default=7, help='number of days of programs to print (%(default)s)')

parser.add_argument('--debug', action='store_true',
    help='turn on debug messages (%(default)s)')

mandatory.add_argument('--host', type=str, required=True,
    metavar='<hostname>', help='backend hostname')

parser.add_argument('--nogzip', action='store_true',
    help='tell the backend not to return gzipped data (%(default)s)')

parser.add_argument('--port', type=int, default=6544, metavar='<port>',
    help='port number of the Services API (%(default)s)')

parser.add_argument('--title', type=str, default='', required=False,
    metavar='<prog>', help='filter by title (none)')

args = parser.parse_args()

##############################################################
# Prepare the data to send to the backend via the API and    #
# then do it.                                                #
##############################################################

endpoint = 'Dvr/GetUpcomingList'
opts     = {'debug':args.debug, 'nogzip':args.nogzip}
rest     = 'ShowAll=false'

resp_dict = API.Send(host=args.host, port=args.port, opts=opts,
                        endpoint=endpoint, rest=rest)

if list(resp_dict.keys())[0] in ['Abort', 'Warning']:
    sys.exit('\n{}\n'.format(list(resp_dict.values())[0]))

##############################################################
# And also set the module's timezone offset so that the      #
# start times in the response can be converted to local time.#
##############################################################

API.GetUTCOffset(host=args.host, port=args.port)

##############################################################
# Finally, loop through the results and select the items     #
# of interest. Ignore Titles that don't match the reqular    #
# expression if the --title argument was used. Same for      #
# chanids. The results are sorted by time, so this makes an  #
# attempt to only print --days worth of data.                #
##############################################################

WHITE  = '\033[0m'
YELLOW = '\033[93m'
headerPrinted = False
one_day_in_seconds = 24 * 60 * 60
time_now = time.mktime(datetime.now().timetuple())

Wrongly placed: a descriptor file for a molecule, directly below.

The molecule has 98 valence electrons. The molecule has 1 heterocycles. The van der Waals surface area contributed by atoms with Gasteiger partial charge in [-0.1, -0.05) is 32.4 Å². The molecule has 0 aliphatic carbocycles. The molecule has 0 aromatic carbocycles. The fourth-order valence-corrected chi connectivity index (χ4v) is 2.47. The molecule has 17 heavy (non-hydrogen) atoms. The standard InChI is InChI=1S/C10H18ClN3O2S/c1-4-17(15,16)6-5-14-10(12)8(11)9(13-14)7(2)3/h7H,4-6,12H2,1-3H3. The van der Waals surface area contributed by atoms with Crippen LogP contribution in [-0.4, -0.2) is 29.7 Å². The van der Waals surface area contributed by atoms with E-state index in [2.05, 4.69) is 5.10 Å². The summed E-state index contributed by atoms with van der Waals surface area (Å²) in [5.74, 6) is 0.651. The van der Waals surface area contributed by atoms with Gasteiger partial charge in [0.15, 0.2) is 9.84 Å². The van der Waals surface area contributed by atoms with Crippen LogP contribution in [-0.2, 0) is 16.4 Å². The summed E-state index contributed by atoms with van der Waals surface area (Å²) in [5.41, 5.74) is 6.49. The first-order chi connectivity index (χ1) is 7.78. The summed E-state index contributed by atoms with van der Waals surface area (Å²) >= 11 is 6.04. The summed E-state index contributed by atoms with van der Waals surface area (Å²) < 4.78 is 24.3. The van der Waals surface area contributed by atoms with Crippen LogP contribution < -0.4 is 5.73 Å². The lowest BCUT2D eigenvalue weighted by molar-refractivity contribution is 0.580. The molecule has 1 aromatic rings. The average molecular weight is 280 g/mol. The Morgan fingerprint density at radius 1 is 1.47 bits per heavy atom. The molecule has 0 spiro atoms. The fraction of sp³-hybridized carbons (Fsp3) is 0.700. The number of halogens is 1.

count = int(resp_dict['ProgramList']['TotalAvailable'])
progs = resp_dict['ProgramList']['Programs']

if args.debug:
    print('Debug: Upcoming recording count = {}'.format(count))

if count < 1:
    sys.exit('\nNo upcoming recordings found.\n')

print('\nPrinting {} days of upcoming programs sorted by StartTime'.format(
        args.days))
print('\n  {}{:19}  {:45.45}  {}{}' \
    .format(YELLOW, 'StartTime', 'Title', 'SubTitle', WHITE))

for upcoming in range(count):

    title    = progs[upcoming]['Title']
    subtitle = progs[upcoming]['SubTitle']
    chanid   = int(progs[upcoming]['Channel']['ChanId'])
    startts  = API.UTCToLocal(progs[upcoming]['Recording']['StartTs'])

    future_time = time.mktime(datetime.strptime(startts,
                              "%Y-%m-%d %H:%M:%S").timetuple())
    futureDays   = int((future_time - time_now ) / one_day_in_seconds)

    if futureDays >= args.days:
        break

    if (args.title  == '' or re.search(args.title, title, re.IGNORECASE)) and \
        (args.chanid == None or args.chanid == chanid):

        print(u'  {}  {:45.45}  {:15.15}' \
                .format(startts, title, subtitle).encode('utf-8'))

        if args.cast:
            cast = progs[upcoming]['Cast']['CastMembers']

            for a in range(100):

                try:
                    print(u'\t{} ({})'.format
                        (cast[a]['Name'], cast[a]['TranslatedRole']).encode('utf-8'))
                except IndexError:
                    break

# vim: set expandtab tabstop=4 shiftwidth=4 :